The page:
Twinning, Inorganic Replacement, and the Organism View

In explicating his version of the Organism View, Eric Olson argues that you begin to exist only after twinning is no longer possible and that you cannot survive a process of inorganic replacement. Assuming the correctness of the Organism View, but pace Olson, I argue in this paper that the Organism View does not require that you believe either proposition. The claim I shall make about twinning helps to advance a debate that currently divides defenders of the Organism View, while the claim I shall make about inorganic replacement will help to put the Organism View on a par with its rival views by allowing it to accommodate a plausible intuition that its rivals can accommodate, namely, the intuition that you can survive a process of inorganic replacement. Both claims, I shall also argue, are important for those who are interested in the identity condition of a human organism, even if they do not hold the view that you are essentially an organism. [Ratio, forthcoming] [pdf | html]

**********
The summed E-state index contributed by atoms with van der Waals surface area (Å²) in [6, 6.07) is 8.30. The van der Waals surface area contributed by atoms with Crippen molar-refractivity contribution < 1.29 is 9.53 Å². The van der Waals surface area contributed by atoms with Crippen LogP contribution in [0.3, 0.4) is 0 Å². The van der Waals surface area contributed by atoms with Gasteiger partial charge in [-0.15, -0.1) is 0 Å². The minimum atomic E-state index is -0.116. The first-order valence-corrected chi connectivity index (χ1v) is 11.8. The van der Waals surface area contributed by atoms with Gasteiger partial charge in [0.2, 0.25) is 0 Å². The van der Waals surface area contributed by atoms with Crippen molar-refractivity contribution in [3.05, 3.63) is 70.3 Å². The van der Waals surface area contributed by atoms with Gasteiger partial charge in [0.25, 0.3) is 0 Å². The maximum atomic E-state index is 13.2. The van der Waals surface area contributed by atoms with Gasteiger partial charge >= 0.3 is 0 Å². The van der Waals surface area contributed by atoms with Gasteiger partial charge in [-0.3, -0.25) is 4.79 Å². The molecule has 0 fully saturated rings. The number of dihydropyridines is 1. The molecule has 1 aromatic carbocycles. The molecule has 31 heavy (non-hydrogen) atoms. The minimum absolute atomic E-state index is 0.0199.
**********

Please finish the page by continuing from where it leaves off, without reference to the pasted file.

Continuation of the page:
The Organism View Defended

What are you and I essentially? When do you and I come into and go out of existence? A common response is that we are essentially organisms, that is, we come into existence as organisms and go out of existence when we cease to be organisms. Jeff McMahan has put forward two arguments against the Organism View: the case of dicephalus and a special case of hemispheric commissurotomy. In this paper, I defend the Organism View against these two cases. Because it is possible to devise more McMahanian-type cases, I also provide a more general solution to these kinds of cases. [The Monist, 89 (3) 2006] [pdf | html]